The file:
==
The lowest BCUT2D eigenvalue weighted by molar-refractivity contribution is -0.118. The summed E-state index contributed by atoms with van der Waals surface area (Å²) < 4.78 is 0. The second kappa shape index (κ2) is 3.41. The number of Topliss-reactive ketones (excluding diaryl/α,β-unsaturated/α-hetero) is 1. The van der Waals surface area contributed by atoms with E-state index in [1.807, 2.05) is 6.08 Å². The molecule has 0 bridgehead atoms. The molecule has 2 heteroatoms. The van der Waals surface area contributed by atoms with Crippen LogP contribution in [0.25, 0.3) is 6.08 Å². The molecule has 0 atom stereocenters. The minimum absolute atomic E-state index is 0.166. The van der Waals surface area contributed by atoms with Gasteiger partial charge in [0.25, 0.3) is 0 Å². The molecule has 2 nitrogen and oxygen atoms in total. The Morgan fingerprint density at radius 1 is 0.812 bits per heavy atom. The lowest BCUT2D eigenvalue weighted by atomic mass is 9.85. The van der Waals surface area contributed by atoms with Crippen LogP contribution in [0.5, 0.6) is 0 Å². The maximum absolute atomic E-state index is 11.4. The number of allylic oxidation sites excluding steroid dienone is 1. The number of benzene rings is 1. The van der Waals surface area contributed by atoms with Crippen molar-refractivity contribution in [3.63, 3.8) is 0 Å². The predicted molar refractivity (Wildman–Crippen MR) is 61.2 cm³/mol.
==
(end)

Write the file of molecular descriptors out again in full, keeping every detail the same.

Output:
The lowest BCUT2D eigenvalue weighted by molar-refractivity contribution is -0.118. The summed E-state index contributed by atoms with van der Waals surface area (Å²) < 4.78 is 0. The second kappa shape index (κ2) is 3.41. The number of Topliss-reactive ketones (excluding diaryl/α,β-unsaturated/α-hetero) is 1. The van der Waals surface area contributed by atoms with E-state index in [1.807, 2.05) is 6.08 Å². The molecule has 0 bridgehead atoms. The molecule has 2 heteroatoms. The van der Waals surface area contributed by atoms with Crippen LogP contribution in [0.25, 0.3) is 6.08 Å². The molecule has 0 atom stereocenters. The minimum absolute atomic E-state index is 0.166. The van der Waals surface area contributed by atoms with Gasteiger partial charge in [0.25, 0.3) is 0 Å². The molecule has 2 nitrogen and oxygen atoms in total. The Morgan fingerprint density at radius 1 is 0.812 bits per heavy atom. The lowest BCUT2D eigenvalue weighted by atomic mass is 9.85. The van der Waals surface area contributed by atoms with Crippen LogP contribution in [0.5, 0.6) is 0 Å². The maximum absolute atomic E-state index is 11.4. The number of allylic oxidation sites excluding steroid dienone is 1. The number of benzene rings is 1. The van der Waals surface area contributed by atoms with Crippen molar-refractivity contribution in [3.63, 3.8) is 0 Å². The predicted molar refractivity (Wildman–Crippen MR) is 61.2 cm³/mol.